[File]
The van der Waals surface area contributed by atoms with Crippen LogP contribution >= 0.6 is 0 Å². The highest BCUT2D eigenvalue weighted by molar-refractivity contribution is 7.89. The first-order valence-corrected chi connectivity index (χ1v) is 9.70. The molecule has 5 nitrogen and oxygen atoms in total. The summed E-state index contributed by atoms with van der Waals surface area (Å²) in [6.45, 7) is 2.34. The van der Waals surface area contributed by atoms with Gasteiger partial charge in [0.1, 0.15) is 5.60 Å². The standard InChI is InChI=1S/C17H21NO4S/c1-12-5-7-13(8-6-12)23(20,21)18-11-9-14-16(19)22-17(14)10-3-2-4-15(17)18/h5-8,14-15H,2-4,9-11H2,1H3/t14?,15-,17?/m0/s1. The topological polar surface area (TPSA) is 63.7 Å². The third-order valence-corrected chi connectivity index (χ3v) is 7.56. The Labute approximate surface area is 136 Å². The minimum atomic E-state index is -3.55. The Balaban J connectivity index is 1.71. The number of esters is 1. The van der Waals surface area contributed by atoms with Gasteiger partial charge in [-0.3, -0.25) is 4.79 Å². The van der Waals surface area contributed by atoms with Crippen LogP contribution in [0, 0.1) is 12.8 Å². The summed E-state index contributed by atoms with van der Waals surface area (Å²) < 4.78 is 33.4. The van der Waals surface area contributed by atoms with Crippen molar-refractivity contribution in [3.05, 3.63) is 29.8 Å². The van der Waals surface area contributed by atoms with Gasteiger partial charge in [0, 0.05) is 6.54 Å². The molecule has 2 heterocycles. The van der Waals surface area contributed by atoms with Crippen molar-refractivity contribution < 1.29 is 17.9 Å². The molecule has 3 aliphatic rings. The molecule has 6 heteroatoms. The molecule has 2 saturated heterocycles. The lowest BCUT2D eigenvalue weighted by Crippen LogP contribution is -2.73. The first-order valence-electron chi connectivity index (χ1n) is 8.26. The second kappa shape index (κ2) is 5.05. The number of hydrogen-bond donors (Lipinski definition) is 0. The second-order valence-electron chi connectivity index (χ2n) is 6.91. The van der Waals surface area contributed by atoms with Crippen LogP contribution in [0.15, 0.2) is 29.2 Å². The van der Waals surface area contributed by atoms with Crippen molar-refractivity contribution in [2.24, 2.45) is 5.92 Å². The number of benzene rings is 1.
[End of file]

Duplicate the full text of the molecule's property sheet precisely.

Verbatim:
The van der Waals surface area contributed by atoms with Crippen LogP contribution >= 0.6 is 0 Å². The highest BCUT2D eigenvalue weighted by molar-refractivity contribution is 7.89. The first-order valence-corrected chi connectivity index (χ1v) is 9.70. The molecule has 5 nitrogen and oxygen atoms in total. The summed E-state index contributed by atoms with van der Waals surface area (Å²) in [6.45, 7) is 2.34. The van der Waals surface area contributed by atoms with Gasteiger partial charge in [0.1, 0.15) is 5.60 Å². The standard InChI is InChI=1S/C17H21NO4S/c1-12-5-7-13(8-6-12)23(20,21)18-11-9-14-16(19)22-17(14)10-3-2-4-15(17)18/h5-8,14-15H,2-4,9-11H2,1H3/t14?,15-,17?/m0/s1. The topological polar surface area (TPSA) is 63.7 Å². The third-order valence-corrected chi connectivity index (χ3v) is 7.56. The Labute approximate surface area is 136 Å². The minimum atomic E-state index is -3.55. The Balaban J connectivity index is 1.71. The number of esters is 1. The van der Waals surface area contributed by atoms with Gasteiger partial charge in [-0.3, -0.25) is 4.79 Å². The van der Waals surface area contributed by atoms with Crippen LogP contribution in [0, 0.1) is 12.8 Å². The summed E-state index contributed by atoms with van der Waals surface area (Å²) < 4.78 is 33.4. The van der Waals surface area contributed by atoms with Crippen molar-refractivity contribution in [3.05, 3.63) is 29.8 Å². The van der Waals surface area contributed by atoms with Gasteiger partial charge in [0, 0.05) is 6.54 Å². The molecule has 2 heterocycles. The van der Waals surface area contributed by atoms with Crippen molar-refractivity contribution < 1.29 is 17.9 Å². The molecule has 3 aliphatic rings. The molecule has 6 heteroatoms. The molecule has 2 saturated heterocycles. The lowest BCUT2D eigenvalue weighted by Crippen LogP contribution is -2.73. The first-order valence-electron chi connectivity index (χ1n) is 8.26. The second kappa shape index (κ2) is 5.05. The number of hydrogen-bond donors (Lipinski definition) is 0. The second-order valence-electron chi connectivity index (χ2n) is 6.91. The van der Waals surface area contributed by atoms with Crippen LogP contribution in [0.15, 0.2) is 29.2 Å². The van der Waals surface area contributed by atoms with Crippen molar-refractivity contribution in [2.24, 2.45) is 5.92 Å². The number of benzene rings is 1.